CP: I’m going to turn that question on its head and answer a different question that is equally related to these two artists. I said at the beginning that both of the artists we are looking at this evening would probably reject the idea of being called video artists, even though the work that they’re probably best known for at this point is in a video format. They’re what I would call artists working in a dispersed aesthetic, using whatever medium happens to be handy and useful to carry out the idea that they’re thinking of. A lot of the young artists that I talk to today assure me that, with technological developments going in the direction that they’re going, in five or six years artists will not be thinking so much about the distinction between film or video or between photography or painting. The big distinction that’s going to remain, I’m told, is the distinction between works of art that are still and works of art that are moving. If you’re an artist who is working with camera technology you will be using your handheld device, and if want to make still images, you can twist the dial one way, and if you want to make photographically based moving images, you’ll twist it another way. If you want to turn the scene in front of you into an animation or a moving graphic you’ll be able to do that too. And you will be able to combine all of those modes and to insert written text over that as you happily edit it on the fly. I realized that this is something that’s really happening this spring when I was teaching a class of undergraduates at NYU. I was trying to explain something to them about video art, and I looked and suddenly saw blank expressions on their face. They had no idea what video art was, or they thought it was something that sounded so retro that they didn’t want to be associated with it at all. They said ‘We’re all using digital devices now to make works. Video is just something that has been absorbed into the bigger domain of digital image making.’ That might include animation, video, or still images that are sequenced in a slide show. Many of these old medium-based distinctions are in the process of evaporating before our eyes. I’m now having to watch myself when I refer to video art, especially when I talk to younger students.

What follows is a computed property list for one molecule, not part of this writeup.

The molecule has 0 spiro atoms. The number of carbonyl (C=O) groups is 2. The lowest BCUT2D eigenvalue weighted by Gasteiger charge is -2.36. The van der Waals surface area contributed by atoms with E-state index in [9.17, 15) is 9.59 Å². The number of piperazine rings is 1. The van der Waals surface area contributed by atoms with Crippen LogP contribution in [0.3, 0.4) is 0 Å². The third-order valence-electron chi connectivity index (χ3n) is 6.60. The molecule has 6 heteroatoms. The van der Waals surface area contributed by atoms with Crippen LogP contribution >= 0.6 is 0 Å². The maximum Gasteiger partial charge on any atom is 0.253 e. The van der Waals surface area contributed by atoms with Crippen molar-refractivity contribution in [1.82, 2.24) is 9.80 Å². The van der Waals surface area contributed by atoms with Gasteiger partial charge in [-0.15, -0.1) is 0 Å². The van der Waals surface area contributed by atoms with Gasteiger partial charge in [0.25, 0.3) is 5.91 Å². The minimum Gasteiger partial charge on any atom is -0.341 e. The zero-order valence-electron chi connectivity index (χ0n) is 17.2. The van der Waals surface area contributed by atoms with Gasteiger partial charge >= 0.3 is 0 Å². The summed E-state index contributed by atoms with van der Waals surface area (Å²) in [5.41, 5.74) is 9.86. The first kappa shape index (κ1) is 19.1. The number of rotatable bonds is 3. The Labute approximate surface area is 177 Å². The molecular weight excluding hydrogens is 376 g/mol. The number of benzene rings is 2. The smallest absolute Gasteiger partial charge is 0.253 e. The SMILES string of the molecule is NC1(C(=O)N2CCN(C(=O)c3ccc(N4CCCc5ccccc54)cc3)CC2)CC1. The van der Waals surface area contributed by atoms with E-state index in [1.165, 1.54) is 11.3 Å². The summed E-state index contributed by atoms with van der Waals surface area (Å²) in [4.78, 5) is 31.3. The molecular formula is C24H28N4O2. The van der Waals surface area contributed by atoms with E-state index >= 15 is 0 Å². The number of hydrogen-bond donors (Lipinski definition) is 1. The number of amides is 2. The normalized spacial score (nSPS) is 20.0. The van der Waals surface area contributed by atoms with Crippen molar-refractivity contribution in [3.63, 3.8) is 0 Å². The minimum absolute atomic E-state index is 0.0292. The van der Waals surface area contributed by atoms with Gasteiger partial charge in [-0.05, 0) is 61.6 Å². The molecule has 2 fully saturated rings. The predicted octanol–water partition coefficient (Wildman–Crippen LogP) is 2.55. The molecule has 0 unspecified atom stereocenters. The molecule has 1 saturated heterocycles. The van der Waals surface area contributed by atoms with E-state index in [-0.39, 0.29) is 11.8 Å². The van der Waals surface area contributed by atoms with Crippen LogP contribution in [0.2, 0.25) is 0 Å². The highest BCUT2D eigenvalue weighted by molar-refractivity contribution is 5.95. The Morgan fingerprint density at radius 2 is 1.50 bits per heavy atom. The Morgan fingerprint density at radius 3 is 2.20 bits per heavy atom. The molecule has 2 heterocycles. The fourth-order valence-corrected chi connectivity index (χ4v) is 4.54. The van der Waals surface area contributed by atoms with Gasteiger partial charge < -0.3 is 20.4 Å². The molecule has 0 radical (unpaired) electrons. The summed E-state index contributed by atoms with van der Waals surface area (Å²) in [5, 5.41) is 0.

Audience Member: That distinction is interesting because I’ve heard a lot of artists saying that now people are trying to create these installations around video art to turn them into a sculptural pieces. When you’re saying still versus moving, these works were interesting because they were devoid of props . . .
CP: With the work by Li Ran we saw, ‘Beyond Geography’, he originally presented that as an installation with a couple of dozen monitors simultaneously playing the same footage. He meant the work to be a little cacophonous and to occupy a physical space. In that case the installation idea I think is just as important as the moving image idea. A lot of artists today they know that they want their works to exist in a in a real space, and just shooting a digital image of the world isn’t necessarily going to get you there.
Audience Member: So you think it’s going to move more towards installation?
CP: Or just toward works that occupy three-dimensional space. The next frontier is going to be printed sculptures using 3D printers. With a handheld scanner you can have a digital printed sculpture in a matter of minutes, and some of them are pretty terrific.
[To Lori Zippay] Lori , are you also being overwhelmed with video works that also have a strong performance component?